Even so, the remaster retains the atmosphere of the original game. By that, I mean shadows, lighting, and colors feel similar. Blizzard made the game look better without disregarding the original take’s gloom, gory, and dark style.
However, it does look a bit brighter. That’s because the new rendering engine allows better physics regarding lighting and shadows.
The upcoming Diablo II version has remastered 7.1 Dolby Surround audio. You’d need a proper sound system or headset to embrace the upgrade fully, though.
Otherwise, you’ll hear the same OST and sound FXs with high-definition audio. Blizzard re-recorded some of the game’s music. At the same time, they remastered all of the NPC audio clips, sound effects, and monster sounds.
The next improvement is about the cinematics. Blizzard promised they re-created the 27 minutes of cinematics within the original game.
Blizzard has been publishing the new cinematics on their YouTube channel. The sound is just like before, but the visuals are glorious.
Still, the original cinematic still holds up.
Overall, Resurrected will take full advantage of modern gaming hardware. It’s the same hack & slash gameplay you remember with the benefits of newer consoles and PCs. Compared to the old 800 x 600 experience, it’s a massive improvement.
Diablo II: Resurrected supports online co-op gameplay. Up to eight players can join a single party. The more players in the party, the stronger the Hell monsters grow.
You can play resurrected either solo or co-op. To play co-op, you go into a global multiplayer server and join other players. Alternatively, you could choose the single-player option. Global servers will differ on the three classic difficulty levels: Normal, Nightmare, and Hell.
Here’s a BlizzCon 2021 clip where Diablo developers talked about the multiplayer aspect of the game:
At the same time, Blizzard removed a popular multiplayer feature. The remaster won’t allow co-op on a single console, so no couch multiplayer.
Similarly, you won’t be able to play Resurrected on a single TCP / IP. In other words, players won’t be able to join your match by connecting various PCs or consoles on a single Wi-Fi with Lan cables.
Be that as it may, the multiplayer will work via the Battle.net application. It’s not the best game launcher out there, but finding and adding friends on the app is easy.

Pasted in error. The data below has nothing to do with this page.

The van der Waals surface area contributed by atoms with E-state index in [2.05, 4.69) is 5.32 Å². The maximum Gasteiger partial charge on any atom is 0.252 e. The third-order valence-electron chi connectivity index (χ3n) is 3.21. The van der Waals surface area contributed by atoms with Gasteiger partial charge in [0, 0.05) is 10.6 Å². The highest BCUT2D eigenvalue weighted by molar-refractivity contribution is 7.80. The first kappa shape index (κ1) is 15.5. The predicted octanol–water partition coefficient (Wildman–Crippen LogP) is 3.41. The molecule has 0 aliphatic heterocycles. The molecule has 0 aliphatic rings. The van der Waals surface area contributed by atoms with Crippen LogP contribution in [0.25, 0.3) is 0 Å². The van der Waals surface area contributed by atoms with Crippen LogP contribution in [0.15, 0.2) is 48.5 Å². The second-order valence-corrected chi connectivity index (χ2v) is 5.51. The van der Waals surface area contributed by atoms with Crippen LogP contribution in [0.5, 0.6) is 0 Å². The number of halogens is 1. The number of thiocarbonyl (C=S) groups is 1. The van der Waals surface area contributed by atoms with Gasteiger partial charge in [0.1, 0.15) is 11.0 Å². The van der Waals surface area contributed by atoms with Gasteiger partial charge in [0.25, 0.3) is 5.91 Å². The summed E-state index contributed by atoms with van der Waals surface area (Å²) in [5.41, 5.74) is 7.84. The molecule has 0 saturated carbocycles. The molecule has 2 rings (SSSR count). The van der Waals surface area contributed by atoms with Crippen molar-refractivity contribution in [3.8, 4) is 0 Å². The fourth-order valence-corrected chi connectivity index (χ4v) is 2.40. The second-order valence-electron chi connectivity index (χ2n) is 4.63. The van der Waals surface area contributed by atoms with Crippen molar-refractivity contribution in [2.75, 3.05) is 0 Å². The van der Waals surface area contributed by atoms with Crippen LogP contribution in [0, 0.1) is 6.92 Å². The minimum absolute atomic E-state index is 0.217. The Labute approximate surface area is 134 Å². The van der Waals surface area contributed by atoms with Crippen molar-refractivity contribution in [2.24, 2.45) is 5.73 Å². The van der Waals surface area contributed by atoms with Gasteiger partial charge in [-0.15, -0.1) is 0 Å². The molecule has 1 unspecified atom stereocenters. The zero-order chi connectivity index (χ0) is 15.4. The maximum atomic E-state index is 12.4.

New Ladder System
There’s a new worldwide ladder to race to the top of a league. You can rank your character in the ladder system, and the progress will restart every so often to keep characters interested.
We expect to see a league or seasonal system similar to other games in the genre. It means the developers would add loot, monsters, dungeons, and other features to each league. It’s a reason for players to come back to the game and try out new classes and builds.
Changes to the Stash
As Diablo II is heavy on the loot, Blizzard expanded the original stash tab.
Characters on your Battle.net account will share the stash, but each character has its stash tab. As a result, sharing items between your heroes is easy.
However, the inventory remains the same.
New User Interface
The developers redesigned the user interface, an essential addition to a decades-old game. Its user interface will show advanced character information, item tooltips, and item comparisons.
Additionally, there’s an automatic partying function when you enter multiplayer games.
Upcoming and Expensive Cross-play
Cross-progression will be available sometime after launch. You’d be able to play Diablo II: Resurrected across various consoles on a single account.
In other words, you can take your characters, loot, and progress on all available platforms.
However, I don’t see how this is a functional feature. It’s more of a marketing gimmick. See, you still need a separate Diablo II: Resurrected purchase for each console to enable cross-play.
How is this a thing, and yet Blizzard doesn’t allow cross-play?